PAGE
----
How to Edit a Dictionary

What to keep and what to cut? You can start by checking the Internet.

Ostmark and tattletale gray. Creese, cranch, and cramoisie. Probang and prolan. Octandrious. Complement-fixation test. What do these words have in common? They have recently been removed from dictionaries.

Every few months, the public goes wild at the news that certain words (crowdsourcing, OMG, man cave) have been added to our venerable reference books. Meanwhile, other words get taken out—though generally with less fanfare. Merriam-Webster doesn’t want its Collegiate version to grow too large or unwieldy; and so, the Merriam-Webster lexicographer Kory Stamper told me, “we do have to drop entries every time we produce a new edition.”

To determine which words are most relevant today, editors comb through a variety of sources (Google Books, LexisNexis, other dictionaries, the entire Internet). A word that’s still widely read—a thee or a thou—should stay, even if it’s not used by contemporary English speakers. To survive in the Collegiate Dictionary, Stamper says, a defunct word must appear in books that the average high-school or college student is aware of. So an archaic word found in Shakespeare or Milton gets a reprieve, but one favored by Samuel Pepys or Anthony Trollope may not.

Frequent targets for deletion include abbreviations, biographical entries, and geographical names, as well as scientific and medical terms, which are regularly rendered obsolete by new phraseologies. Goodbye, Vitamin K. Hello, riboflavin. “The kinds of entries we’ve removed include ’70s slang—like Panama Red, a type of marijuana—and obsolescent technology terms like cassette memory,” says Steve Kleinedler, the executive editor of The American Heritage Dictionary. Complicating matters, usage can be fickle. In the late 1990s, lexicographers considered chad a serious candidate for deletion—but then came the 2000 presidential election. Which words now hang, chad-like, in the balance? Eath (“easy”) has not been widely used since the 19th century, says Stamper. Poor old landlubberliness (“the state of being like a landlubber”) doesn’t get much love, either.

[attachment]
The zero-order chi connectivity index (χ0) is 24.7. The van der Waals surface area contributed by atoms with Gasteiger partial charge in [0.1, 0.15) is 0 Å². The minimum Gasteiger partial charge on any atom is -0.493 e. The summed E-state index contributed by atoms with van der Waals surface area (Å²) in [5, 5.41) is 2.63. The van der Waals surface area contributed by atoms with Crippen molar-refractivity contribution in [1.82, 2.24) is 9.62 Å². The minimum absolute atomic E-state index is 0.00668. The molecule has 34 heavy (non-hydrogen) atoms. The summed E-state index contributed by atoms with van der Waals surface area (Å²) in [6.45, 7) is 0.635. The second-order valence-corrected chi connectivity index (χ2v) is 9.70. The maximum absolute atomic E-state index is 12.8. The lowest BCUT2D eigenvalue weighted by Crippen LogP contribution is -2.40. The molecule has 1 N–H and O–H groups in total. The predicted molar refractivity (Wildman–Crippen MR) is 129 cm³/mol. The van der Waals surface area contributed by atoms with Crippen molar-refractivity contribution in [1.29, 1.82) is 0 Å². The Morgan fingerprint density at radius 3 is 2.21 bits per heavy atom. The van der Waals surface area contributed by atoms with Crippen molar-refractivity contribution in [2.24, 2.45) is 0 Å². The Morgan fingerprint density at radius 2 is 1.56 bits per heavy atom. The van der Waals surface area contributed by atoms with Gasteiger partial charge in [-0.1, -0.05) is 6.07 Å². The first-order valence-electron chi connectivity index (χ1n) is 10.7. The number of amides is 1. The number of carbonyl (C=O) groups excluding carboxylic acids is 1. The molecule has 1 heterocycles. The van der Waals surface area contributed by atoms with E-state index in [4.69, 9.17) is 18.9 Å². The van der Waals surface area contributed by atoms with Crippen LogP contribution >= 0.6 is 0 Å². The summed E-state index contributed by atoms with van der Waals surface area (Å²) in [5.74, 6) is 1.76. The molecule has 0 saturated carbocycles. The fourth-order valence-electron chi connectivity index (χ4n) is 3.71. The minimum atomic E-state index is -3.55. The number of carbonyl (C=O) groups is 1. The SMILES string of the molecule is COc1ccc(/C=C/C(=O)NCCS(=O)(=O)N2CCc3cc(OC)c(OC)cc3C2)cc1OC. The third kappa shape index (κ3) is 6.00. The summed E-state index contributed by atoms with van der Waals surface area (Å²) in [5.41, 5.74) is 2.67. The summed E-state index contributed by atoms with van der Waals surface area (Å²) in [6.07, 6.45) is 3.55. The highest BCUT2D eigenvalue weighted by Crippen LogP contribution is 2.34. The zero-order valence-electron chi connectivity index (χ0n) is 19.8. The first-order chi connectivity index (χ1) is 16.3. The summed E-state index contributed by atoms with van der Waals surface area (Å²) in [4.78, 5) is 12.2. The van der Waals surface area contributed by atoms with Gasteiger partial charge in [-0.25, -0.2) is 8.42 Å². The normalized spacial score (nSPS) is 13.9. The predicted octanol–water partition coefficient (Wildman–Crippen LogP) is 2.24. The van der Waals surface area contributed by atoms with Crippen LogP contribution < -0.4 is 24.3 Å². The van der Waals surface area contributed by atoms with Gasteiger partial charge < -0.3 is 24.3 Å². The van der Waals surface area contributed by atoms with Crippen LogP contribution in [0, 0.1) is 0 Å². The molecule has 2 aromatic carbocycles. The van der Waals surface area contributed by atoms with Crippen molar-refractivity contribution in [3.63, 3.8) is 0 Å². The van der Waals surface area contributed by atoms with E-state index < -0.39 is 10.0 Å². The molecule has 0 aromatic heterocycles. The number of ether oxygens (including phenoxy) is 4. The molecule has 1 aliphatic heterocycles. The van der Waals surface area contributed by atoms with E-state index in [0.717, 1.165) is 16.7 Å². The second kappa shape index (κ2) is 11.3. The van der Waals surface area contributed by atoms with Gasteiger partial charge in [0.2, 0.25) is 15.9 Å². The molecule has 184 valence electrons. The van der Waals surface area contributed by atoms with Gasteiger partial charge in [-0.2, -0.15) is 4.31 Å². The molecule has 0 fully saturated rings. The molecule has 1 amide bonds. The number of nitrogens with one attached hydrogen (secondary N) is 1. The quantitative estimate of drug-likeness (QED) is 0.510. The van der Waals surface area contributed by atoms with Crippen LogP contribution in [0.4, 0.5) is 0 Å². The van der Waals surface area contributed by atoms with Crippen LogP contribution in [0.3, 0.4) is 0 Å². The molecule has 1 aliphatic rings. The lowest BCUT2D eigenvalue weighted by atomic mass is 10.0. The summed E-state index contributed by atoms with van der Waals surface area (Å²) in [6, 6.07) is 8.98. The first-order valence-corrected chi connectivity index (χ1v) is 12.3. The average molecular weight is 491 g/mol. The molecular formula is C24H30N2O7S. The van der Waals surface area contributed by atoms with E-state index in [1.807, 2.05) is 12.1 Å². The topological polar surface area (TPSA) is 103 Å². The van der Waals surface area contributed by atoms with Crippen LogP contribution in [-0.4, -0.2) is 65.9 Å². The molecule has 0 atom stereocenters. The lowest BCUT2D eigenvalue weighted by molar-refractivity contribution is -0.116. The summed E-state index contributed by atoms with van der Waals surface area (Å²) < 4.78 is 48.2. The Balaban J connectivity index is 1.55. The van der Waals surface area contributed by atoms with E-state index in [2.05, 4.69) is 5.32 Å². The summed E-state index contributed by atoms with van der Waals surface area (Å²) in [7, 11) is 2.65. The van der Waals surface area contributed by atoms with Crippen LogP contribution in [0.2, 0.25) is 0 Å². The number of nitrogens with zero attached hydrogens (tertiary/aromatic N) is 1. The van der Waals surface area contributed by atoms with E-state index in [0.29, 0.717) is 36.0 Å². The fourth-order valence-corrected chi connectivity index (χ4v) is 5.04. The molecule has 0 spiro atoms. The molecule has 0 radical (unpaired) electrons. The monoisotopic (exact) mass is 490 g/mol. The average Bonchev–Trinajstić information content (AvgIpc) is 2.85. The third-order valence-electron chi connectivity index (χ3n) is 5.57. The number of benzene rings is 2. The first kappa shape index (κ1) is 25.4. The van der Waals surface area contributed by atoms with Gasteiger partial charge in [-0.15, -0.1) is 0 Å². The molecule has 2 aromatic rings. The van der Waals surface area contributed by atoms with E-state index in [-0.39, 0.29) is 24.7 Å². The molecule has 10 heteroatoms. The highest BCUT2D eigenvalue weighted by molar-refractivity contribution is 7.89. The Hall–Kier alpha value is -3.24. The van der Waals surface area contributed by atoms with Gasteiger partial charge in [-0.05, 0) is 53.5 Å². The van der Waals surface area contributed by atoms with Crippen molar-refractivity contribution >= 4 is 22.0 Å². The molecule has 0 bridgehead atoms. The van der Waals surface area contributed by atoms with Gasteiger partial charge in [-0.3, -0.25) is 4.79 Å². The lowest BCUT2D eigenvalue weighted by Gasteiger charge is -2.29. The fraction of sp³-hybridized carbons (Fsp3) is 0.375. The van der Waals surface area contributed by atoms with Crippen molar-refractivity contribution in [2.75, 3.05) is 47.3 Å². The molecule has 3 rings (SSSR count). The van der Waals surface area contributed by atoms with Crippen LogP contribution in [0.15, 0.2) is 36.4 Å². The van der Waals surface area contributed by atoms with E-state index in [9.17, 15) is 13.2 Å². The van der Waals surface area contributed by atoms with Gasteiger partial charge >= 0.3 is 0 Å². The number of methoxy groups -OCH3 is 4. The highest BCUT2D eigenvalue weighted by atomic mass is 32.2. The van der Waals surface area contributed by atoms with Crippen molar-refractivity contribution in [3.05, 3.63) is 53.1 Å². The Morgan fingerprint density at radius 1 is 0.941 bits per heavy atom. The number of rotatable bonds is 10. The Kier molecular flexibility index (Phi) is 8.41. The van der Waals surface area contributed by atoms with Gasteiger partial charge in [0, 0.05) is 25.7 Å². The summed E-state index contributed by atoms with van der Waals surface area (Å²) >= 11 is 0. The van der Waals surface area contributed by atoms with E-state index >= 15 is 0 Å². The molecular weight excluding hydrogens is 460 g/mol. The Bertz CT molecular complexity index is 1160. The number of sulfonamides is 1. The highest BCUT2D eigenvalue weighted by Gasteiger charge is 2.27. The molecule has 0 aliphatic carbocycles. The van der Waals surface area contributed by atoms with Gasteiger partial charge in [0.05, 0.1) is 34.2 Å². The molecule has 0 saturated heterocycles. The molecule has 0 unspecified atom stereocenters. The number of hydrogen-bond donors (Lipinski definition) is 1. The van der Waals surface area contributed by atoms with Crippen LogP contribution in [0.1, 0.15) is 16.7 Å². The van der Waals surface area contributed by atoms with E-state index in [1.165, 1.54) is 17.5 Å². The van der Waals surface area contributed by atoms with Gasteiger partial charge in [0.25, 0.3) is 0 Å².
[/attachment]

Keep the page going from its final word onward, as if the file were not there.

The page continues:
With the advent of seemingly bottomless online dictionaries, one might wonder whether obscure words will need to be cut at all in the future. But space is not the only concern. After all, most dictionaries intend to delimit our language—not to contain the entire history of English but instead to represent our living, breathing semantic reality. As The Oxford English Dictionary’s Jesse Sheidlower explains, “You look something up in a dictionary to get some indication that the word is approved.” If you see the word gopher, do you think of the early computer networking system? No? That’s why The OED—which does not cut words or definitions—now notes that this meaning is dated. “You’re probably more interested in the furry creature,” Sheidlower says.

As for those words now facing an unhappy fate—landlubberliness!—preservationist types should use them whenever possible. Take the case of snollygoster, a noun meaning “an unprincipled but shrewd person,” which was removed from Merriam-Webster’s Collegiate Dictionary in 2003. When news got around that it had been dropped, Stamper says, people took up its banner: “We have, oddly enough, seen more unironic and unself-conscious use of snollygoster in print in the last few years.” Principled or not, the ploy has been shrewd. Stamper says that if the word really takes off, Merriam-Webster will “certainly consider adding it back.” Perhaps it only takes a crowd of snollygosters to save a snollygoster.